Sunday's virtual Porchfest featured more than triple the number of performers/artists as the Porchfest in May, the first time the popular local event was forced by COVID-19 to go virtual.
"I think it went great," said Leann Porrello, cultural arts specialist with Jefferson City Parks, Recreation and Forestry Department. "We had a lot this time around we had pretty much triple our acts. We had 10 last time and over 30 this time. Normally we publish one every 15 minutes; for this one we had one every five or 10 minutes. We felt like the content was really great."
In the past, performers of all types displayed their talents on porches, first along Capitol Avenue, then on a west-side neighborhood. However, in the interest of safety during the COVID-19 pandemic, the event has transitioned to a "virtual" event. Artists submitted videos that were uploaded and made available for the public Sunday.
Porrello said there was something for everyone. In addition to artists and bands, this year's Porchfest had a comedian, photographer, magician and "scary stories in the dark," among other acts.
Photo artist Curtis Hendricks had an eight-minute video showing off some of his works. He starts with photographs, then uses Photoshop to add — in his words — "lighting effects, filters, blending options and transparencies to achieve 'abstract realism' — art derived from a real-life image that abstracts reality; it both interprets reality and warps it."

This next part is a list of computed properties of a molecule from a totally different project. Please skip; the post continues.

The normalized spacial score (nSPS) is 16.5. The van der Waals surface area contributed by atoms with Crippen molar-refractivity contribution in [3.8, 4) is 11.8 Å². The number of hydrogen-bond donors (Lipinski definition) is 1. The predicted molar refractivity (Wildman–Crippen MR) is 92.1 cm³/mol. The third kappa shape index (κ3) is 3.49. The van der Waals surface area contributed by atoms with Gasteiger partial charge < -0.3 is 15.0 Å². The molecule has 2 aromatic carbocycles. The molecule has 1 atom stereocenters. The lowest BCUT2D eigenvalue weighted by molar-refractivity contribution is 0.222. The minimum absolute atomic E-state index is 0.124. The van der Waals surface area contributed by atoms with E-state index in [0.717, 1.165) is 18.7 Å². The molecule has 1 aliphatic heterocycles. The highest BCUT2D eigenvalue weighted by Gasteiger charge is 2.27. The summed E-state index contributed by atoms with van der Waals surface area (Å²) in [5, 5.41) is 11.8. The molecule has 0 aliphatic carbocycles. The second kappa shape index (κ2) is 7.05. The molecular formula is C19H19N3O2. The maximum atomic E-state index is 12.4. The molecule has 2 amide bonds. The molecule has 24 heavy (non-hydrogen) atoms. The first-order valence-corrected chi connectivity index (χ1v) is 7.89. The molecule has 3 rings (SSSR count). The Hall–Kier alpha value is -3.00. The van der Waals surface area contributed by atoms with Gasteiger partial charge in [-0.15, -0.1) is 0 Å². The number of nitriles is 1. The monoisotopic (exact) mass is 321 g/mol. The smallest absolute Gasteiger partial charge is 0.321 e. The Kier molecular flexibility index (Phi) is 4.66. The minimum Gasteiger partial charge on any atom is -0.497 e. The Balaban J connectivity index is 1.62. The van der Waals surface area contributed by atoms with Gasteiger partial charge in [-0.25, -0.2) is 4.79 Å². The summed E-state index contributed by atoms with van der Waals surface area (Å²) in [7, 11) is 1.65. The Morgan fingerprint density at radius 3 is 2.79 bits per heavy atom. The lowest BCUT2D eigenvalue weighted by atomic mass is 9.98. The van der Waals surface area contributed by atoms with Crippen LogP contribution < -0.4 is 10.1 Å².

The retired state worker has been interested in photography for much of his life and had a renewed interest with his first digital camera in 1996. That, combined with digital photo editing, led him to the creative experimentation that, over the years, has brought about his artwork.
He sells some of his works but creates it mostly for the "creative spark" it provides. "For many of us, it's like breathing. If we're not creating, we're not really living," he said.
The virtual Porchfest, he said, is ideal for what he does, while his art wouldn't easily fit in with the traditional live Porchfest.
Porrello said each video was up to 15 minutes long and family-friendly, set on a porch or in a yard to keep the outdoorsy feeling the event has always had.
One benefit of going virtual is performers no longer have to perform acoustically. That was one requirement in the past to prevent some performers from drowning out others with amplifiers. Now, bands, for instance, can plug into amps and record their performances without disrupting other acts.
Wridacule and the Rapture is one band that, because they use an electric violin, couldn't perform at live Porchfests. However, they were able to perform at Sunday's virtual Porchfest.
Even Porrello, an artist, was a performer, recording several videos of craft demonstrations. A list of needed supplies was published on the Porchfest JCMO Facebook page nearly a week before the event, so people could get their supplies ahead of time and make their creations while watching along.
T-shirts of the event can also be bought for the first time, Porrello said.